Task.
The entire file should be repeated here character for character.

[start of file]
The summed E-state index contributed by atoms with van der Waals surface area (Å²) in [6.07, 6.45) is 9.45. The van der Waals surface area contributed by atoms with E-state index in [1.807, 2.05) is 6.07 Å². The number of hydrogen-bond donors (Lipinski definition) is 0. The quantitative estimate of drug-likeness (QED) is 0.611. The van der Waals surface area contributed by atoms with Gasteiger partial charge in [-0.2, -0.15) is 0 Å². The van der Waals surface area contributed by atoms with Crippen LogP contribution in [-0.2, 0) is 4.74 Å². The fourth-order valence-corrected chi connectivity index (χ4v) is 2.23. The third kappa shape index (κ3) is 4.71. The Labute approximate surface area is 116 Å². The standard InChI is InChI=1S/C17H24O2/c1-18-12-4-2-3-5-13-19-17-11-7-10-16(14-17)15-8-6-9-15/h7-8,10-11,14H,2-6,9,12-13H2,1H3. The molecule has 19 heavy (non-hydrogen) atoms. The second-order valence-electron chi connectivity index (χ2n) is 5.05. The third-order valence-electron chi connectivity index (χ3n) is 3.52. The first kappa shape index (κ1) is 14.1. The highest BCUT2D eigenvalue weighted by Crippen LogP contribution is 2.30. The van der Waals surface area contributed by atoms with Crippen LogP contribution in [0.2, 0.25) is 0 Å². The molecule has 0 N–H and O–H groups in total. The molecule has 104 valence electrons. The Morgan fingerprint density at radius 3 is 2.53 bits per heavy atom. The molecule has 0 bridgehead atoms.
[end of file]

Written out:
The summed E-state index contributed by atoms with van der Waals surface area (Å²) in [6.07, 6.45) is 9.45. The van der Waals surface area contributed by atoms with E-state index in [1.807, 2.05) is 6.07 Å². The number of hydrogen-bond donors (Lipinski definition) is 0. The quantitative estimate of drug-likeness (QED) is 0.611. The van der Waals surface area contributed by atoms with Gasteiger partial charge in [-0.2, -0.15) is 0 Å². The van der Waals surface area contributed by atoms with Crippen LogP contribution in [-0.2, 0) is 4.74 Å². The fourth-order valence-corrected chi connectivity index (χ4v) is 2.23. The third kappa shape index (κ3) is 4.71. The Labute approximate surface area is 116 Å². The standard InChI is InChI=1S/C17H24O2/c1-18-12-4-2-3-5-13-19-17-11-7-10-16(14-17)15-8-6-9-15/h7-8,10-11,14H,2-6,9,12-13H2,1H3. The molecule has 19 heavy (non-hydrogen) atoms. The second-order valence-electron chi connectivity index (χ2n) is 5.05. The third-order valence-electron chi connectivity index (χ3n) is 3.52. The first kappa shape index (κ1) is 14.1. The highest BCUT2D eigenvalue weighted by Crippen LogP contribution is 2.30. The van der Waals surface area contributed by atoms with Crippen LogP contribution in [0.2, 0.25) is 0 Å². The molecule has 0 N–H and O–H groups in total. The molecule has 104 valence electrons. The Morgan fingerprint density at radius 3 is 2.53 bits per heavy atom. The molecule has 0 bridgehead atoms.